http://www.mercatornet.com/articles/view/islam_and_violence_how_not_to_answer_a_question

If only my music were popular…

Throwcase has posted a passionate and entertaining condemnation of a set of cliches pertaining to the popularity of classical music.

Classical music has always been the music of the educated classes, but today, despite the much more equal distribution of education in first world society, it is seen by many as stuffy, irrelevant and unappealing

This is so offensively stupid I can hardly contain my rage. Saying that other people see it a certain way does not constitute an argument. It does not represent a truth. It is a useless, pointless, meaningless thing to say. If Clive thinks it is stuffy, he should say so, and not hide behind the views of others. If he thinks it is not really stuffy, he should say so, and help dispel a misconception. Quoting what he perceives to be an established view merely reinforces a worthless bit of gossip.


http://throwcase.com/2015/01/20/the-golden-shower-of-musicology/

I’ve been meaning to write something on the chant, and this piece by Throwcase has reminded me of similar debates that erupt in the context of liturgical music – a domain perhaps even more fraught than classical music, where misinformation and prejudice mean that an ancient and beautiful musical tradition has been simply abandoned in favour of typically inappropriate, often second-rate pop/folk music.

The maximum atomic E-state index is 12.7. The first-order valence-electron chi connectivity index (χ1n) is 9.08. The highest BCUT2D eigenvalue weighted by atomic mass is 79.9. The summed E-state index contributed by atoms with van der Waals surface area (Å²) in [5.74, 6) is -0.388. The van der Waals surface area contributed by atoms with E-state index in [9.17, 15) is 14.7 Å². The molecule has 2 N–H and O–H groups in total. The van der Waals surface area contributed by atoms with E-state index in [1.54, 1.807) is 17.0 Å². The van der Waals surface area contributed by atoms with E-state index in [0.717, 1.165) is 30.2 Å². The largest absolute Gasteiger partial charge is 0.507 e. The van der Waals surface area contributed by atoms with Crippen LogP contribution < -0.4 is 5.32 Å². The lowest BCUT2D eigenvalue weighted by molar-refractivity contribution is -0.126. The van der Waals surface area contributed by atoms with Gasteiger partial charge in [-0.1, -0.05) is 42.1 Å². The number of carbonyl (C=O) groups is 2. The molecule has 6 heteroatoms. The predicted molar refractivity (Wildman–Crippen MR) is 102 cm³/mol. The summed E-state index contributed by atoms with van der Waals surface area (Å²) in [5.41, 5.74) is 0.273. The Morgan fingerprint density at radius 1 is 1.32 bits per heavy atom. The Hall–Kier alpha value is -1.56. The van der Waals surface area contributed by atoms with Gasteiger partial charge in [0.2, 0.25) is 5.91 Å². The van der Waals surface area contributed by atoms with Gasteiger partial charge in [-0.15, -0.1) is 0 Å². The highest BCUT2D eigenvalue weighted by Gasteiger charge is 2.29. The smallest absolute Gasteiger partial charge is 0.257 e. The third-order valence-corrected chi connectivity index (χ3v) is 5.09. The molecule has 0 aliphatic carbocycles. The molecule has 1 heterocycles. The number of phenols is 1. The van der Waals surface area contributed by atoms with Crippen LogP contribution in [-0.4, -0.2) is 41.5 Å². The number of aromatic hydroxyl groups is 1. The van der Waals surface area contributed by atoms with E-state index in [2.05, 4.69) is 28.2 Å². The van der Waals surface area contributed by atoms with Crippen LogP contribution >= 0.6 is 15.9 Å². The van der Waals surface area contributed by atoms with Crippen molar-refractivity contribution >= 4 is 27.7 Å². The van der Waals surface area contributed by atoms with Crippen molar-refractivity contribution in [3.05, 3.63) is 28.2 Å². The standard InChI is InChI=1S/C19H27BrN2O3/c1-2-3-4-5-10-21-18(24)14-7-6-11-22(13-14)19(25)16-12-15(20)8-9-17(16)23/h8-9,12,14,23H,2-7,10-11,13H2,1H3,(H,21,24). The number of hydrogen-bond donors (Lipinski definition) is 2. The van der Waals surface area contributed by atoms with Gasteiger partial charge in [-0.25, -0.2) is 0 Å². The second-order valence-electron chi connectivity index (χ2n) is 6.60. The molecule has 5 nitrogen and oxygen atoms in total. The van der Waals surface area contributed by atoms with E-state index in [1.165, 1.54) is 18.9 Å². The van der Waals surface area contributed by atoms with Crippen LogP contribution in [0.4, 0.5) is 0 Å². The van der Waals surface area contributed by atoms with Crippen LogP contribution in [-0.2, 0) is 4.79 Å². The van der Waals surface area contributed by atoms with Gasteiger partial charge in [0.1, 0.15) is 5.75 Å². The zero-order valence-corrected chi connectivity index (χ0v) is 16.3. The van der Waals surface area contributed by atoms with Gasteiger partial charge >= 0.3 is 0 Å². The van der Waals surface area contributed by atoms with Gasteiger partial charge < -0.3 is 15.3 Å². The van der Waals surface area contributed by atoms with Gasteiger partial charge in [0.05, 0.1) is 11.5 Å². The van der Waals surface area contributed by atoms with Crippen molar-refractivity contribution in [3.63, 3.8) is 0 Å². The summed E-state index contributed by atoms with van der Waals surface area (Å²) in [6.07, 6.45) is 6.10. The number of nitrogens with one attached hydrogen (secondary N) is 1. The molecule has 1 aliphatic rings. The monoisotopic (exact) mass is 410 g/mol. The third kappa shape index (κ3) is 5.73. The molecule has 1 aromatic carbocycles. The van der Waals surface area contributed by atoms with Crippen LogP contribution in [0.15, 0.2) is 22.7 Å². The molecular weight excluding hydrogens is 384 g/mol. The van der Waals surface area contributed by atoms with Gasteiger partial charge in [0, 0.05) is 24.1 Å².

Evolution and the Catholic Church

Earlier I posted a lovely piece of satire: ‘The Pope on Evolution‘.

Amidst the media inanity TIME was one of the few outlets that saw through the haze of collective stupidity, with a story titled:
Sorry, But Media Coverage of Pope Francis is Papal Bull

But it’s not really good enough to have to rely on occasional media sanity – we should be able to see through the nonsense for ourselves.